Sunday, February 10, 2008


Lots of BS to slog through from the debate about post-avant over on the Harriet Blog.

As anyone who's ever read this blog knows, I'm very interested in aspects of the historical avant-garde: the permutational/cosmopolitan aesthetics, the attempt to invoke mass culture (in difference to practically all contemporary American poets who tend to take a puritanical, elitist attitude) etc.

But clearly I realize that I am talking about a historical time and place different from my own. Lots of proponents seem to have forgotten this. One guy for example argues that Breton, if alive today, would write like Andrew Joron. A ridiculous notion, as Breton is from a totally different situation.

But for me it sums up so much about American discussions about avant-garde: most of all the nauseating concept that Breton would be an American (of course, welcome to the EPcot Center of the World!).

I am annoyed at the way "avant-garde" is used in a lot of these conversations - to restrict poetry. What is the true avant-garde? There never was one avant-garde. Both Fence and Krupskaya have the right to exist, which doesn't mean that everyone has to like both of them.

Update from Stockholm Surrrealists

[Received an interesting document from Mattias Forshage about the current stand of the Surrealist Group of Stockholm. It includes the following note about Aase Berg, who quit the group some 10 years ago.]

Missing persons dept:

Simply for your knowledge, without wanting to make a big issue out of it, we take this opportunity to state the nature of the detachment of a few individuals that several of you know and have been in contact with as group representatives or for personal reasons or otherwise. Bruno Jacobs maintains, as several of you know, his quest for true poetic disturbances and keeps in contact with surrealist comrades without being part of the swedish group. Aase Berg and Carl-Michael Edenborg, the two people that got absorbed into publicity during the Stora Saltet phase and neither wanted to nor could partake in collective surrealist activity afterwards, today appear as each others diametrical opposites in relation to surrealism: AB as an antisurrealist for surrealism and CME as a prosurrealist against surrealism. AB, who always proudly and self-allegedly has been a person of contradictions and theoretical ignorance, has publicly taken stands against her surrealist past because she is now interested in reality. While working as the editor of sweden’s leading official literary magazine BLM she remains one of the very finest surrealist poets in this language and publishes her poems regularly with wide acclamation among the literary critics.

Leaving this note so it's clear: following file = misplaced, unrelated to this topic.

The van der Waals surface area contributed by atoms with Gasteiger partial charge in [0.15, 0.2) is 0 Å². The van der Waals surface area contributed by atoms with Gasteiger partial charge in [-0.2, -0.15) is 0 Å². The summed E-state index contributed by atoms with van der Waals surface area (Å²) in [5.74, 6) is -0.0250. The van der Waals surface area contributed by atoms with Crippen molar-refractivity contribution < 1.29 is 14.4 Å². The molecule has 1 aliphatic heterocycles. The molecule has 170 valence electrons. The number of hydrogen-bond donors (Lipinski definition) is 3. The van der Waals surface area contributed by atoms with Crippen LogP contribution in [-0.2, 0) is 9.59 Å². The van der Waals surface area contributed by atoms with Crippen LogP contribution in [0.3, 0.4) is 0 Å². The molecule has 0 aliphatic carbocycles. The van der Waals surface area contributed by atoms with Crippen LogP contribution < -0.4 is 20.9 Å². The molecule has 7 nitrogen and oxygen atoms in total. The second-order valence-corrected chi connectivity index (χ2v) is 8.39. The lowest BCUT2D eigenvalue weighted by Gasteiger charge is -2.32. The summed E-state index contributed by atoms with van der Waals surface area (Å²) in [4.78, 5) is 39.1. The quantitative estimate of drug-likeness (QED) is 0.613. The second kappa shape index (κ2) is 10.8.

Saturday, February 09, 2008

Q & A

[A person writing about my translations has been asking me questions. Here is one of my longer replies:]

Translating Parland and Berg are indeed somewhat different. The quickest answer is that Parland is easier - it's pretty straightforward. Sometimes it's awkward yet strangely snappy. It's part "translatese" and part advertising speak. The trick to get in Parland is somewhat different than Berg - things like word order, snappiness, quickness become more important. Sometimes the difficult is finding the meaning of words that are not used in Swedish (but Finland Sweden) or words that are archaic. But mostly it's a matter of keeping it snappy.

Perhaps the single most difficult translation choice was in what to call the book. Idealrealization - I've seen it translated as "The Sale of Ideals" elsewhere. But "realization" is more than a sale - it's a sale in which the store has to get rid of the stock. Perhaps a more "literal" translation would be "The Clearance Sale of Ideals," but then you don't have the snappiness of the original. Also, I like "clearance" being slightly ambiguous because because there is a sense of "realization" in the Swedish word as well. A sense that getting rid of Western culture is a kind of "clearing" or understanding.

People always talk about how hard it must be to translate Berg. Her work is of course "untranslatable" in the old paradigm of poetry - the one that holds that there is an original text that is then translated into a new - always inferior, because plagiarized - text. People still follow this idea, despite poststructuralism etc telling us that texts are not "wellwrought urns", not autonomous and isolated.

What makes Berg "easy" (or maybe "fun") is that Berg doesn't write with that concept of poetry; she writes in a translation-based idea of poetry. It's all about permutations and connectivity. My translation is part of a series of processes that begin in her work, which is largely based on translations and permutations of language and texts (sci-fi novels, zombie movies, science texts etc). So in many ways translating her work is very liberating - it's about connecting these permutational processes to the English language. And that is really fun! Translating her really helped me see translation in a new way, much less anxious about "the original" etc. And that has had a big effect not just on my translation practices, but also on my own poetry writing and scholarly attitudes.